Lebanese army raises flag in south

MARJAYOUN (AFP) — “God bless them, they are coming to protect us,” said south Lebanon resident Mohammed as government troops proudly waving national flags took up position in the Hizbollah stronghold in the first such operation in decades.

People waved and cheered as troops crossed the Litani River on their way towards the border as part of a deployment of 15,000 men in line with a UN resolution which ended a month of warfare between Israel and Hizbollah.

A young sergeant raised the red and white cedar flag of Lebanon above the parade ground in Marjayun, a Christian town just seven kilometres from the border with Israel that was once the headquarters of Israel’s proxy militia the South Lebanon Army (SLA).

“The Lebanese people are waiting for you. We salute on the solemn day firstly the martyrs who have shed their blood on the earth of the motherland. And we salute the resistance,” regional commander General Charles Shikhani told his troops.

“The Israeli forces forgot that our army was supported by its people and by the resistance,” he added.

Shortly after dawn, a convoy of 15 armoured vehicles mounted on trailers had crossed a metallic bridge over the mouth of the Litani at Qasimiya which had swiftly improvised after the original was destroyed in the Israeli bombardment, an AFP correspondent said.

Troops erected a post on the bridge in Qasimiya, 30 kilometres north of the border, and two others further south at the entrance to the coastal city of Tyre.

Further southeast, 15 tanks and 10 military trucks were seen crossing the Hasbani bridge heading to the mountainous Arqub region. Some residents waved yellow Hizbollah flags as they welcomed the troops.

It was the Lebanese army’s first deployment to the south in at least three decades. The region had been under Hizbollah’s control since Israel ended a 22-year occupation in 2000.

“I am moved to see my army finally arrive and head to the south,” said Ghassan, another resident who would give only his first name.

The soldiers who deployed in Marjayun were the advance guard of a 2,500-strong brigade due to patrol the eastern sector of the border.

Shikhani said the troops would be stationed around Khiam, Ibl Saqi, Arqub, Shebaa and Kfar Shuba.

“We should deploy within 24 hours along the Blue Line,” the UN-demarcated border between Lebanon and Israel, he said.

The general expressed joy at the first army deployment of such magnitude in the border area in three decades. The area had been controlled by Palestinian fighters before Israel’s invasions of 1978 and 1982.

“What do you expect… we are extremely happy, this is our country,” he said.

The first phase of the promised troop deployment to the longtime Hizbollah bastion came on the fourth day of a UN-brokered ceasefire to end a month-long conflict that left more than 1,300 people dead.

The operation was expected to last three to four days.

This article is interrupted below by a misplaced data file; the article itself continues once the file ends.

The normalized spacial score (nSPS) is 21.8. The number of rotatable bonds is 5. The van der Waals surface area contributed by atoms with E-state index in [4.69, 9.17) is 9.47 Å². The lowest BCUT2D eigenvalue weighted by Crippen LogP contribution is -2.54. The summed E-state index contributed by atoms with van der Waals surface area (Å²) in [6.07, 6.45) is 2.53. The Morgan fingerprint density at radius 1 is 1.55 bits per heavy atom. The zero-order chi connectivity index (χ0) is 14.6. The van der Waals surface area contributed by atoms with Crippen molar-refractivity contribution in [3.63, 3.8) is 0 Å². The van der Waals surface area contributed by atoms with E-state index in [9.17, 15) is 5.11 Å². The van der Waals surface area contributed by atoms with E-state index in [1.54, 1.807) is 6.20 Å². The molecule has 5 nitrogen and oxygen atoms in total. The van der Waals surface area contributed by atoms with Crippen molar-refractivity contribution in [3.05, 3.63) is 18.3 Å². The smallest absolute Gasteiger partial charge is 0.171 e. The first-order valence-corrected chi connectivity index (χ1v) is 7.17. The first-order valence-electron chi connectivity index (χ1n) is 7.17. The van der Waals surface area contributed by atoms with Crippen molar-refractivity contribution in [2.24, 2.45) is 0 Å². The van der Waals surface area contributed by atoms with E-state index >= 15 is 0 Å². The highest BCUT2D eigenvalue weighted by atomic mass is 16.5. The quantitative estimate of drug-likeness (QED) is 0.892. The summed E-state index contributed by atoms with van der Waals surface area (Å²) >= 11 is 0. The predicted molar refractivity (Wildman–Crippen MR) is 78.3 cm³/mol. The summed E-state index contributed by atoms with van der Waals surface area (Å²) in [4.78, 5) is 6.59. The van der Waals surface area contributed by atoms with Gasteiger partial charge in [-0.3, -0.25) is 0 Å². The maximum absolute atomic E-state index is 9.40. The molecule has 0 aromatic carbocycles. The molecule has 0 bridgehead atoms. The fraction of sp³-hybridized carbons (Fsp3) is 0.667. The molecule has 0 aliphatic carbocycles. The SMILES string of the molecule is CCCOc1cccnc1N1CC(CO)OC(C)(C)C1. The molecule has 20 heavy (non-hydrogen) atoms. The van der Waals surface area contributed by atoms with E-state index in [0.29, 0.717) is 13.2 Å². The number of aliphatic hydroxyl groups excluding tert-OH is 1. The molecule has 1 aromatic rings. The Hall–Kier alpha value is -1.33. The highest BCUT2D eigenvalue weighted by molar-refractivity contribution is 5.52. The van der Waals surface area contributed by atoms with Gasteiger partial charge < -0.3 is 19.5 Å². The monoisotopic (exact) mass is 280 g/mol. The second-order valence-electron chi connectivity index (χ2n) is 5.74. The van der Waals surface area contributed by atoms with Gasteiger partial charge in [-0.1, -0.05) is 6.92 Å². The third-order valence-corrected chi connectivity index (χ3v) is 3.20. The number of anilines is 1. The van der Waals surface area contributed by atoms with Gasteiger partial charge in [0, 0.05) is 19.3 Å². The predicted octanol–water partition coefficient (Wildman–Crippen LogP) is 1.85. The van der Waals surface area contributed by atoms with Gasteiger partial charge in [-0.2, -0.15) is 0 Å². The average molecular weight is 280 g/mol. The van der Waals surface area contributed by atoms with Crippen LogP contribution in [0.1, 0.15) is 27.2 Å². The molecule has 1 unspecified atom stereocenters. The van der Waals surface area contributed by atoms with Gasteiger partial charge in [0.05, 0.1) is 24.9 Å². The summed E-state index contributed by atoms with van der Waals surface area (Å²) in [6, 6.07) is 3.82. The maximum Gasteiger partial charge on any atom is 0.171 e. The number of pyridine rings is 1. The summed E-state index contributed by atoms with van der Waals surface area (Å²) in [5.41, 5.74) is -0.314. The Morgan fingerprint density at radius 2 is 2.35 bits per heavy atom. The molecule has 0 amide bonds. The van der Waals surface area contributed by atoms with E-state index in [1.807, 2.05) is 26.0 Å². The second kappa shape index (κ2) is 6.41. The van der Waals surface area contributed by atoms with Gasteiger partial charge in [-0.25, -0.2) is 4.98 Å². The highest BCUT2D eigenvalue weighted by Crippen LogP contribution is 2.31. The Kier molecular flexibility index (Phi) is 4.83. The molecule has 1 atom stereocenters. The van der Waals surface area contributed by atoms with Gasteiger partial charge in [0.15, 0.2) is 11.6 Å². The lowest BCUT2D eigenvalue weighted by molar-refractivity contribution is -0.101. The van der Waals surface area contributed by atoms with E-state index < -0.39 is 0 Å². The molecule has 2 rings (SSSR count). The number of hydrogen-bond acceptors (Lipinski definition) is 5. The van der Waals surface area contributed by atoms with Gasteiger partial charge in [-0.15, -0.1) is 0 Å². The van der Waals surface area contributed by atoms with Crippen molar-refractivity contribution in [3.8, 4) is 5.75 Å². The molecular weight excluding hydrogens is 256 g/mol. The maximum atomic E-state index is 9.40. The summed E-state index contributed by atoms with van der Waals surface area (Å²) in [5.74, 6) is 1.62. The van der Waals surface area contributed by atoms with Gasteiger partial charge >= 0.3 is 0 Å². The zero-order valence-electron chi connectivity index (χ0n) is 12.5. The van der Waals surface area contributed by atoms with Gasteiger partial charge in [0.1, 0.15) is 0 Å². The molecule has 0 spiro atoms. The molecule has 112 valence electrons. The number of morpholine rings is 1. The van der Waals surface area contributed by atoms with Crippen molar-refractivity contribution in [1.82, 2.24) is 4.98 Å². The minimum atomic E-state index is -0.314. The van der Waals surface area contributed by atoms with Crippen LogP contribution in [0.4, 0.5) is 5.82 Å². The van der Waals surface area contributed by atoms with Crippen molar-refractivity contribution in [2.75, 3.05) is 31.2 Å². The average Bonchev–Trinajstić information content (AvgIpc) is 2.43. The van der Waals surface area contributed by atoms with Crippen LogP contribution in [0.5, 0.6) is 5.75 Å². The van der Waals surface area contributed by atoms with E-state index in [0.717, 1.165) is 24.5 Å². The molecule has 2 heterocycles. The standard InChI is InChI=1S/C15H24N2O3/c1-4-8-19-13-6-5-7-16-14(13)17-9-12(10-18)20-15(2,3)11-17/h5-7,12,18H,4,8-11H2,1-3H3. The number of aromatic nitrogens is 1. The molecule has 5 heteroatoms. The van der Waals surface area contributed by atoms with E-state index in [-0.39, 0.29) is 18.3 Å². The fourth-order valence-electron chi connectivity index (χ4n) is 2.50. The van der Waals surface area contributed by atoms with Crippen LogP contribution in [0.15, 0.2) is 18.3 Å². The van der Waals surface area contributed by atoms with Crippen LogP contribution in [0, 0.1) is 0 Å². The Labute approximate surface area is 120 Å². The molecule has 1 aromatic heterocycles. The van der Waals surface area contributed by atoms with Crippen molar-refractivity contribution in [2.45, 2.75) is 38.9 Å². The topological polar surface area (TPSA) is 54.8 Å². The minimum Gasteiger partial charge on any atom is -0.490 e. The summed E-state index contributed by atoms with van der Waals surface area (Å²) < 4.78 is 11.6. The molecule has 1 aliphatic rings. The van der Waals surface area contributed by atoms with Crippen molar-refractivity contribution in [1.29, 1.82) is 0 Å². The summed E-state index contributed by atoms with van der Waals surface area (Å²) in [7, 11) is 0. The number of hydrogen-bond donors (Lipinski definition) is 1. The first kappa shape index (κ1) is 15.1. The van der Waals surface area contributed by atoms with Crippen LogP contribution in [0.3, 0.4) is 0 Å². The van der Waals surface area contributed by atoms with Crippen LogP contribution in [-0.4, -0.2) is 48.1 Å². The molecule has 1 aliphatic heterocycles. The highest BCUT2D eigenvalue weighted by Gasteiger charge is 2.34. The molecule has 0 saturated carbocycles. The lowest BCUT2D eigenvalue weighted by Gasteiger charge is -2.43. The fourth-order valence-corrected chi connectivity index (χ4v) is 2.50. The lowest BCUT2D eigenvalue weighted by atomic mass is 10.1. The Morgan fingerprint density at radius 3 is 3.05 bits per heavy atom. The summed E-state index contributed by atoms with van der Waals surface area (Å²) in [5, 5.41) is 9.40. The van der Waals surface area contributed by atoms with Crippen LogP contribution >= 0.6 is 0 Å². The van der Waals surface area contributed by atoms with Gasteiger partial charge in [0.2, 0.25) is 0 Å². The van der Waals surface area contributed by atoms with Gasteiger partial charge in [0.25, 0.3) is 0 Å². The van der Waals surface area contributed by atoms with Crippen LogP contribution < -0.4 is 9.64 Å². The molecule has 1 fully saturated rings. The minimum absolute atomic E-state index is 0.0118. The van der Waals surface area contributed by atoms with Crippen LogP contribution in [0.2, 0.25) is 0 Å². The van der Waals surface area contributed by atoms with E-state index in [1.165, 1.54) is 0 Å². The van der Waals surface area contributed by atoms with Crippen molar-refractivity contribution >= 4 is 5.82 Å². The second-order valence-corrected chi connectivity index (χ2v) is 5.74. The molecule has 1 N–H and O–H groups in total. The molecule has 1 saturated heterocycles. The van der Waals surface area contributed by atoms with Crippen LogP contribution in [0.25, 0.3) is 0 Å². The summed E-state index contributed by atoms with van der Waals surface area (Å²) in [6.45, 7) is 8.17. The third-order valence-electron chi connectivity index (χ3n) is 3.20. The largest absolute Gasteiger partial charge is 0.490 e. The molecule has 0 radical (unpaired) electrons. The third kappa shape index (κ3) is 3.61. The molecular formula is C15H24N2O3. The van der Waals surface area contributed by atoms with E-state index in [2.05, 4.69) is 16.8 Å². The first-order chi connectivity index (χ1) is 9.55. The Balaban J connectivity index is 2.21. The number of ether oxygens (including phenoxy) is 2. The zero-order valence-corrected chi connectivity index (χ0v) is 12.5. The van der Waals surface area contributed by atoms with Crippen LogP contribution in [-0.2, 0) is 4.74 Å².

The government troops are due to be joined by an expanded UN peacekeeping force.

The French commander of the existing UN force said he expected the first additional peacekeepers to start arriving early next week.

“We expect the arrival of the first elements at the start of next week, light elements,” General Alain Pellegrini said.

 UNIFIL troops expected to start arriving next week

 NAQURA (AFP) — The UN force in southern Lebanon is expecting the first elements of a reinforced peacekeeping deployment to arrive at the start of next week, its commander said on Thursday.

“We expect the arrival of the first elements at the start of next week, light elements,” General Alain Pellegrini told reporters at the headquarters of the UN Interim Force in Lebanon.

“This UNIFIL will be very different from the previous one. The old UNIFIL is dead. The new one will be stronger, enhanced with more people and new engagement rules,” he said.

Pellegrini said it was not the responsibility of the new UN peacekeeping force to disarm Hizbollah and said there was a chance the Shiite group would take its arms out of south Lebanon to north of the Litani River.

The disarmament of Hizbollah “it is not a UNIFIL problem, it’s a Lebanese problem.”

“It is not for sure that they will stay with their arms in the south of Lebanon. They could go up with their arms north of the Litani River and, in any case, it is a Lebanese problem,” he said.

The Lebanese army on Thursday started deploying in force to the south for the first time in decades. That fulfills a key demand of a UN Security Council resolution that ended the fighting between Israel and Hizbollah and also stipulated that UNIFIL should be reinforced.

As UNIFIL sends reinforcements to boost its modest current contingent of just under 2,000 troops, Israel is slated to continue withdrawing its forces from southern Lebanon.

“I have hope that this will not take any more than two weeks. If the people are reasonable we should be able to get out of this, and they have been reasonable up until now,” said Pellegrini.

“There have been three constructive meetings, and you have the impression that people want to move forwards,” he added, referring to meetings UNIFIL has held with Israeli and Lebanese officers at the border post.

“But it is true that we have to move forwards as quickly as possible and we are not home and dry either from a provocation or from a misunderstanding.” Once the Israelis have departed, Pellegrini said, the role of UNIFIL will be to “help the Lebanese authorities restore their authority and control over all of south Lebanon”.

A spokeswoman said Thursday the Israeli military had transferred to UNIFIL half the zones it had been occupying in southern Lebanon, adding that this was part of a “process that will take place in stages”.

“In principle, the whole operation should take several days, but everything depends on the capability of UNIFIL and the Lebanese army to take control of the entire south of Lebanon.”

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